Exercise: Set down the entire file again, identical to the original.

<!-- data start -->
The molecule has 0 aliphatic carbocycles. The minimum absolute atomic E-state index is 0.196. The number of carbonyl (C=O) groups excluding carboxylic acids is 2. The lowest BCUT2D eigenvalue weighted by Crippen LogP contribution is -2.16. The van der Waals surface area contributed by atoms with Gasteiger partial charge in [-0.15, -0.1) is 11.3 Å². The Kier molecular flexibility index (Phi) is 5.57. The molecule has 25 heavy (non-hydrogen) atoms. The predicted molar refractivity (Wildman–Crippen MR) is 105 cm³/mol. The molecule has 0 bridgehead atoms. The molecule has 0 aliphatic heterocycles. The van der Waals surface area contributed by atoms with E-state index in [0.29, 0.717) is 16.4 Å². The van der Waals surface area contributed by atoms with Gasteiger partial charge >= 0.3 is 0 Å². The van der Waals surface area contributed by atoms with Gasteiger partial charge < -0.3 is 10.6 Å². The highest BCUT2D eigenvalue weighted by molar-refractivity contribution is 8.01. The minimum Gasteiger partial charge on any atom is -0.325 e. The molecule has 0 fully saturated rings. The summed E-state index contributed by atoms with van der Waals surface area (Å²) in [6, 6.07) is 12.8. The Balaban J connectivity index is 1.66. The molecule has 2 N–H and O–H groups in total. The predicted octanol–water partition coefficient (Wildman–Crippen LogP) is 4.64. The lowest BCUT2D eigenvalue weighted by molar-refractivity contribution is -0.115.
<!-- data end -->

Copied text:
The molecule has 0 aliphatic carbocycles. The minimum absolute atomic E-state index is 0.196. The number of carbonyl (C=O) groups excluding carboxylic acids is 2. The lowest BCUT2D eigenvalue weighted by Crippen LogP contribution is -2.16. The van der Waals surface area contributed by atoms with Gasteiger partial charge in [-0.15, -0.1) is 11.3 Å². The Kier molecular flexibility index (Phi) is 5.57. The molecule has 25 heavy (non-hydrogen) atoms. The predicted molar refractivity (Wildman–Crippen MR) is 105 cm³/mol. The molecule has 0 bridgehead atoms. The molecule has 0 aliphatic heterocycles. The van der Waals surface area contributed by atoms with E-state index in [0.29, 0.717) is 16.4 Å². The van der Waals surface area contributed by atoms with Gasteiger partial charge >= 0.3 is 0 Å². The van der Waals surface area contributed by atoms with Gasteiger partial charge < -0.3 is 10.6 Å². The highest BCUT2D eigenvalue weighted by molar-refractivity contribution is 8.01. The minimum Gasteiger partial charge on any atom is -0.325 e. The molecule has 0 fully saturated rings. The summed E-state index contributed by atoms with van der Waals surface area (Å²) in [6, 6.07) is 12.8. The Balaban J connectivity index is 1.66. The molecule has 2 N–H and O–H groups in total. The predicted octanol–water partition coefficient (Wildman–Crippen LogP) is 4.64. The lowest BCUT2D eigenvalue weighted by molar-refractivity contribution is -0.115.